While acknowledging the importance of specific lexis in profiling discourse communities, studies on academic discourse have paid growing attention to general lexis and its disciplinary specificity. This is particularly true of recent approaches to phraseology in English for Academic Purposes (EAP), including both statistically significant clusters and grammar patterns and semantic sequences. The current paper explores the notion of semantic sequences through a case study of sequences involving relative what. Based on a corpus of academic journal articles in the field of history (2.5 million words), the analysis highlights co-occurrence of what with a range of signals referring to a shift in time perspectives or attribution, and points to the "re-defining" function of what, introducing a re-formulation of what has just been said or proposing an interpretation on the basis of the cotext. A tentative classification of the sequences is provided, building on previous studies on a local grammar of evaluation. The sequences are shown to highlight the argumentative voice of historians interacting with their sources and their discourse community, by showing awareness of different interpretations of people and events in history.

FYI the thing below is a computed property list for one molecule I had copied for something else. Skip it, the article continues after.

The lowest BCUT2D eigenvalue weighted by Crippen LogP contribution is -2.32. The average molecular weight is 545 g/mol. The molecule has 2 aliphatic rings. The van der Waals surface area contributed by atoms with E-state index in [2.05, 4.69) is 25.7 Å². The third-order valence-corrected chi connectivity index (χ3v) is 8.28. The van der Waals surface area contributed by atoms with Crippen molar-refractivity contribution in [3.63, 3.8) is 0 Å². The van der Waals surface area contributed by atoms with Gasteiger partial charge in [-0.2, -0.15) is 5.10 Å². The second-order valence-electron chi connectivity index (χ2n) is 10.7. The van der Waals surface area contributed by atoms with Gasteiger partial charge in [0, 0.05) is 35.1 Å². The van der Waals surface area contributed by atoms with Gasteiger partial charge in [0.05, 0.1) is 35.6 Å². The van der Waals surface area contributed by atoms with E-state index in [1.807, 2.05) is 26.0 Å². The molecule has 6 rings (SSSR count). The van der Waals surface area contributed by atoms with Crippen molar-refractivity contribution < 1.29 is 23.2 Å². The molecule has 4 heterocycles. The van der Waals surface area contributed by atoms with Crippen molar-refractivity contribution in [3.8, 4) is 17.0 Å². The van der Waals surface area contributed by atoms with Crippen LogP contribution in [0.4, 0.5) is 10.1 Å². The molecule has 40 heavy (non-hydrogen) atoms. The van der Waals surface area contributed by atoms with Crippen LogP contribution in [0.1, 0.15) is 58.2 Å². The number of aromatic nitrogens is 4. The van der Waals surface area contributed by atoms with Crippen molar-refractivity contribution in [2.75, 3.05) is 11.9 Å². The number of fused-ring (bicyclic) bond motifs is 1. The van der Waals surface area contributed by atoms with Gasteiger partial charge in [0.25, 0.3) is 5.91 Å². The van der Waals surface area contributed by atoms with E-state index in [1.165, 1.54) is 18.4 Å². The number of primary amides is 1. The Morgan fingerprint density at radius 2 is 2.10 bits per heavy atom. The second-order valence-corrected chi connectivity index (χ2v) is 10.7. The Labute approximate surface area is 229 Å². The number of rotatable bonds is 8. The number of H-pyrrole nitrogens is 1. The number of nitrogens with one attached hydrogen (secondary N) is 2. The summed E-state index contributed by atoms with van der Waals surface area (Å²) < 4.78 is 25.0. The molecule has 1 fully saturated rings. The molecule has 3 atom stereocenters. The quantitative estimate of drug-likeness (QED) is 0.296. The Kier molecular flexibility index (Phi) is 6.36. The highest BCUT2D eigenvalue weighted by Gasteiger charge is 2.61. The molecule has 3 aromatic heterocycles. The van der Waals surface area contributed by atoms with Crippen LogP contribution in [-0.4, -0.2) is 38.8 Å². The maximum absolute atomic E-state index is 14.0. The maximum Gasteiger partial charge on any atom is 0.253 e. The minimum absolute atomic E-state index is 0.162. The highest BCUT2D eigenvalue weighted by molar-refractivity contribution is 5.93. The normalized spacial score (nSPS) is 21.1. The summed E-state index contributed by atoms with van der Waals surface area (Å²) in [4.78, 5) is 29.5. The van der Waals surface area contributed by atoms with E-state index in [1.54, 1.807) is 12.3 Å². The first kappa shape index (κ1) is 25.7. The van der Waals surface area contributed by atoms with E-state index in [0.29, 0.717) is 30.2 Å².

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|Data di pubblicazione:||2017|
|Titolo:||What came to be called: Evaluative what and authorial voice in the discourse of history|
|Digital Object Identifier (DOI):||10.1515/text-2016-0035|
|Appare nelle tipologie:||Articolo su rivista|
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